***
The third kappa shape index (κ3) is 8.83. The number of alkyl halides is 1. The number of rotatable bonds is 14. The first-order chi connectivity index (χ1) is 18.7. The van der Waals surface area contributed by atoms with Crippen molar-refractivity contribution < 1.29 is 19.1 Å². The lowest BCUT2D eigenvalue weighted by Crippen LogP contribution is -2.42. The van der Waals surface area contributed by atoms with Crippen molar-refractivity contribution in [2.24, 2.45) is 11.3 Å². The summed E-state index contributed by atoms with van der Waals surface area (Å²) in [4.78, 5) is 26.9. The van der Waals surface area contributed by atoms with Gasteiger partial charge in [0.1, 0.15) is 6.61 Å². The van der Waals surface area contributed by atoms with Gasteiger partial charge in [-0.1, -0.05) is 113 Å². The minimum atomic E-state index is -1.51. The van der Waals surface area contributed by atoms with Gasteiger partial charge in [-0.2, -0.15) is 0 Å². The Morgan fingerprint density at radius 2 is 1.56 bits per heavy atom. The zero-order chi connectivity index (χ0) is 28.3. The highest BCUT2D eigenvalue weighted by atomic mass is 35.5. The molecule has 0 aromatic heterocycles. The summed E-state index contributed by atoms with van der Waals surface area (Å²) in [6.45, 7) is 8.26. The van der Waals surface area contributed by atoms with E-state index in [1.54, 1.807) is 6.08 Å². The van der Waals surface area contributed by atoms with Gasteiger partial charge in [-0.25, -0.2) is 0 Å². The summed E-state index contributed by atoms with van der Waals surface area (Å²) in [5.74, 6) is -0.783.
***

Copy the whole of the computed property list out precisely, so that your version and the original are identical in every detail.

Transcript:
The third kappa shape index (κ3) is 8.83. The number of alkyl halides is 1. The number of rotatable bonds is 14. The first-order chi connectivity index (χ1) is 18.7. The van der Waals surface area contributed by atoms with Crippen molar-refractivity contribution < 1.29 is 19.1 Å². The lowest BCUT2D eigenvalue weighted by Crippen LogP contribution is -2.42. The van der Waals surface area contributed by atoms with Crippen molar-refractivity contribution in [2.24, 2.45) is 11.3 Å². The summed E-state index contributed by atoms with van der Waals surface area (Å²) in [4.78, 5) is 26.9. The van der Waals surface area contributed by atoms with Gasteiger partial charge in [0.1, 0.15) is 6.61 Å². The van der Waals surface area contributed by atoms with Gasteiger partial charge in [-0.1, -0.05) is 113 Å². The minimum atomic E-state index is -1.51. The van der Waals surface area contributed by atoms with Gasteiger partial charge in [-0.2, -0.15) is 0 Å². The Morgan fingerprint density at radius 2 is 1.56 bits per heavy atom. The zero-order chi connectivity index (χ0) is 28.3. The highest BCUT2D eigenvalue weighted by atomic mass is 35.5. The molecule has 0 aromatic heterocycles. The summed E-state index contributed by atoms with van der Waals surface area (Å²) in [6.45, 7) is 8.26. The van der Waals surface area contributed by atoms with E-state index in [1.54, 1.807) is 6.08 Å². The van der Waals surface area contributed by atoms with Gasteiger partial charge in [-0.25, -0.2) is 0 Å². The summed E-state index contributed by atoms with van der Waals surface area (Å²) in [5.74, 6) is -0.783.